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$30,000 ÷ $1,500,000 x 100 = 2% Shrinkage Rate

5 tips and tricks to prevent inventory shrinkage

Inventory shrinkage is a major drain on business finances. Use these five simple inventory management methods to get it under control as soon as possible.

1. Increase security measures

If you believe that theft is an issue at your warehouse, a few security measures may be all that is necessary to slash your inventory shrinkage rate. New fencing to prevent intruders, better locks, security cameras, and other methods will make it more difficult for scofflaws to make off with your goods.

On the shoplifting side, install security cameras in the store or train your staff to spot suspicious behavior to reduce shoplifting. Change stocking procedures by putting higher-priced or frequently stolen goods behind the counter.

2. Restrict access to certain employees

The more employees you have, the more potential for employee theft — and the harder it is to identify the culprit. Restrict access to certain parts of the warehouse to only those employees who need it, making it easier to narrow down the suspects if you do have an issue.

For example, certain doors could require a keycard that only some employees have so others — such as those doing general warehouse maintenance — would not have access.

3. Improve inventory tracking

A lot of inventory shrinkage comes from poor tracking processes. If you don’t think theft is an issue, but you just don’t have a good handle on the goods coming in and out of your warehouse, review your inventory tracking processes and talk over with your employees what could be improved.

The fix may be simple, such as monitoring the movement of goods at multiple points instead of just one, or it may require a total overhaul. Conduct a deep dive with your team to determine what is required.

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4. Task multiple employees with inventory tracking

Having multiple employees double-checking inventory prevents both fraud and mistakes, so it’s one of the most effective ways to limit inventory shrinkage.

Large airlines can’t afford to have even one crash, yet they make thousands of flights each day. How do they do it? They follow a rigorous safety process that involves many employees checking and double-checking to make sure basic tasks are done. If one employee makes a mistake, plenty more follow up behind to catch it and make sure, for example, that a part was replaced at a certain milestone.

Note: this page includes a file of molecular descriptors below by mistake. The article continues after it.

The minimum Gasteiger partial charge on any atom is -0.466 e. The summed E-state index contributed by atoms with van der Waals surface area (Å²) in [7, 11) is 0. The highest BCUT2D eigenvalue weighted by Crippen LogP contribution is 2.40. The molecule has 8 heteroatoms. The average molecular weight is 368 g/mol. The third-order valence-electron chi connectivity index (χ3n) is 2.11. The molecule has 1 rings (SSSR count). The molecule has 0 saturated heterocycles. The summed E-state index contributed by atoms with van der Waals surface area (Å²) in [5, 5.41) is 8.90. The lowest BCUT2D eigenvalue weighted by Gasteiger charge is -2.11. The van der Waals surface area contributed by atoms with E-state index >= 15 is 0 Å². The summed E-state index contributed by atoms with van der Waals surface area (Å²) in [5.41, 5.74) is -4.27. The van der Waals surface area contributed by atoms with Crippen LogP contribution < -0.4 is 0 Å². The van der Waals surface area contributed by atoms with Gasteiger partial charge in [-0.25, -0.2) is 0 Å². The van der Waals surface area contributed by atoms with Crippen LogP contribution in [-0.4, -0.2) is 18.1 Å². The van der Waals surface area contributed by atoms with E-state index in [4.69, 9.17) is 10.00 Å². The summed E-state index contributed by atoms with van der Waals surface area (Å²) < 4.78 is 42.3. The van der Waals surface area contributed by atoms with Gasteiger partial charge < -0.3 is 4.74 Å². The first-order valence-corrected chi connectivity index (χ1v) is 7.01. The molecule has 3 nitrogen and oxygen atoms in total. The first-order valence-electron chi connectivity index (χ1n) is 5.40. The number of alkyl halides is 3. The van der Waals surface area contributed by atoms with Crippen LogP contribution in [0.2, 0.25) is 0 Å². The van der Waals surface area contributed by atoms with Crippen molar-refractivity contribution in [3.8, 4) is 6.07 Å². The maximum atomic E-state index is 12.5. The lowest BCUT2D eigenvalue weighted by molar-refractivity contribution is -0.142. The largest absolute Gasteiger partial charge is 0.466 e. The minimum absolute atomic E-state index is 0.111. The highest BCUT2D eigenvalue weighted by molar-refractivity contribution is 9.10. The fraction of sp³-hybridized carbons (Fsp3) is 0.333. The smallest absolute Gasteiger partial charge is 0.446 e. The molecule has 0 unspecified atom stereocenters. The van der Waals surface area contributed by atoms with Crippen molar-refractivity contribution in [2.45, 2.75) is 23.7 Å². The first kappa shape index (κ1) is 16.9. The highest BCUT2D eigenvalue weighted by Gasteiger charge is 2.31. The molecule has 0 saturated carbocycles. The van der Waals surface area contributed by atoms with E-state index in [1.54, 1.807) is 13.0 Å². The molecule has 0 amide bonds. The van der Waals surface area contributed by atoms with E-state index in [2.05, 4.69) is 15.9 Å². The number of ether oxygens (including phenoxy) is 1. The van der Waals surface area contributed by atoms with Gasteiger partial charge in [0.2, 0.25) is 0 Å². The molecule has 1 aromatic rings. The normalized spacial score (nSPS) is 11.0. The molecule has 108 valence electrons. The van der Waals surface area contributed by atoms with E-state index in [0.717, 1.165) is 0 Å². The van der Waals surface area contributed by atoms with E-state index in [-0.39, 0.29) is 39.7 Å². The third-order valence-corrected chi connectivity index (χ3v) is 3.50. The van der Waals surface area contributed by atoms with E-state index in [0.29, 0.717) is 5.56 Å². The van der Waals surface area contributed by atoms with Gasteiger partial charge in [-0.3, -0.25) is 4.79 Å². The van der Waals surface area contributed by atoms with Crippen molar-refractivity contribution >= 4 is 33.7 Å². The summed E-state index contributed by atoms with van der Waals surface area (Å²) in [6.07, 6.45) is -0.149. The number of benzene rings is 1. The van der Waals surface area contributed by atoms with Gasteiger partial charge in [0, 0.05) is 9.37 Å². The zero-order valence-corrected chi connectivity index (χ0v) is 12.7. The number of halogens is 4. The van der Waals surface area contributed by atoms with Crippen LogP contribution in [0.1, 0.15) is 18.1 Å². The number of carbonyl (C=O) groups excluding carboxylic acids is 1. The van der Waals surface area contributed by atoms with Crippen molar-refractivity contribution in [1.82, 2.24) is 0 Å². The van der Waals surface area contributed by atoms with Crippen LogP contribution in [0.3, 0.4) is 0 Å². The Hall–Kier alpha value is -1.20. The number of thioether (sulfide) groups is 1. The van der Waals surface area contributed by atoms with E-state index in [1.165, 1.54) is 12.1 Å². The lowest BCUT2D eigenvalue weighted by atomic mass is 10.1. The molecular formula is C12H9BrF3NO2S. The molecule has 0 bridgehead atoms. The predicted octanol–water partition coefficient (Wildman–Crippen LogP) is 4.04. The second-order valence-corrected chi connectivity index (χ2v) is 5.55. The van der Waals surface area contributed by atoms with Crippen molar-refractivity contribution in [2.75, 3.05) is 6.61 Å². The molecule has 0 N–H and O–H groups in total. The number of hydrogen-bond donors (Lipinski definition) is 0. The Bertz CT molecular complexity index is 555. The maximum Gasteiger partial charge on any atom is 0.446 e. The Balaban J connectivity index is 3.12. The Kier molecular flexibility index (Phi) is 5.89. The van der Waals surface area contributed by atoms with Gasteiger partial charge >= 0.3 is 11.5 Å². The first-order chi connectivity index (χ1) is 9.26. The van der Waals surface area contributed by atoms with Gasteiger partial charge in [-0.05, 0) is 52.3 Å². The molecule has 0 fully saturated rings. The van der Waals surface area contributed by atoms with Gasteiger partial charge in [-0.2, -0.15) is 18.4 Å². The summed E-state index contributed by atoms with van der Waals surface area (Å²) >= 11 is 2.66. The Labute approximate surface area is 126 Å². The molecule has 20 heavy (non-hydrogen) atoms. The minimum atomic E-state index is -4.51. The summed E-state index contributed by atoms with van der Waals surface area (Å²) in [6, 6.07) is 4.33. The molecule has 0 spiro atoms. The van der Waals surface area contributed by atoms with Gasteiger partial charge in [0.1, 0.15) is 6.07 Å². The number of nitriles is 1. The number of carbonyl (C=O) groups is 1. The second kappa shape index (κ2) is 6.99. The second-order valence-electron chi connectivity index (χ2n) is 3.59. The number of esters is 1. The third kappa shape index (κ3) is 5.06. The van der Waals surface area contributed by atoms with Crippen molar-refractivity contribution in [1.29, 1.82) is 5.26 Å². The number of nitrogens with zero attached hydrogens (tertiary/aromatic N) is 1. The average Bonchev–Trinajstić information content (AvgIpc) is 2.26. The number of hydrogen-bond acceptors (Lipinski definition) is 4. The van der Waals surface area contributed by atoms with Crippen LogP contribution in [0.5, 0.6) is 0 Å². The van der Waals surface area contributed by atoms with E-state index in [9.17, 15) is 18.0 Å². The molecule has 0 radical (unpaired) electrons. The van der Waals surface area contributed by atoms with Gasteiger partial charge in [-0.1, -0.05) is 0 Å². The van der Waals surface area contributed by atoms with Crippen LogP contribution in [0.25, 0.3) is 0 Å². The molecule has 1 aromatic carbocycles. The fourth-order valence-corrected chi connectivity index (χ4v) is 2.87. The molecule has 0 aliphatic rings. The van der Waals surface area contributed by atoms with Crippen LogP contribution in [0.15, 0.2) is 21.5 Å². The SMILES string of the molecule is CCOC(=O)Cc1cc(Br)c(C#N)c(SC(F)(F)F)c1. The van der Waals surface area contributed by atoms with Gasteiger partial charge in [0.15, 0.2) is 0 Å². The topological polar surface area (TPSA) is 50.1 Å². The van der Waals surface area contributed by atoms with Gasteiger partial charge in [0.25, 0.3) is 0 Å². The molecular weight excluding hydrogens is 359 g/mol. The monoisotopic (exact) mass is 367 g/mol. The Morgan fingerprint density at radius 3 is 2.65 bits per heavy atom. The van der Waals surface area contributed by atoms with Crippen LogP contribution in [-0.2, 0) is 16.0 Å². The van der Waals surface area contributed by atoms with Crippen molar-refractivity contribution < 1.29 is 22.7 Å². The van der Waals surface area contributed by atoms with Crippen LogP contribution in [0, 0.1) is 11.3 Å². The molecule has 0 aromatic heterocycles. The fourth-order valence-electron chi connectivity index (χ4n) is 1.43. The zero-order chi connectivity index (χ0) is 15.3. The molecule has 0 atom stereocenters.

You can use this same method to reduce mistakes in the warehouse. Additionally, it makes it nearly impossible for employees to commit fraud or theft when other employees are checking up after them.

5. Train employees better

If you’re losing track of inventory, it may be nothing nefarious at all — just employees who aren’t properly trained. Meet with employees responsible for tracking inventory and review the processes they follow. If you find they have knowledge gaps, institute a training program.

Explore a mentorship program if you have both experienced inventory workers and newer unskilled staff members. The latter can learn from their more experienced colleagues how to properly track and inventory items to reduce mistakes.

Software will help reduce inventory shrinkage

A powerful inventory management software platform with the latest features and tools will help you get more organized and less likely to lose track of inventory. Additionally, this software will track data and metrics — such as carrying costs and cycle time — to help you identify opportunities to improve inventory management.

Explore some software options to determine which best suit your business and then try a few of them out. Once you’ve settled on a new platform, run a pilot program to see how your inventory shrinkage rate changes over time.

View more information: https://www.fool.com/the-blueprint/inventory-shrinkage/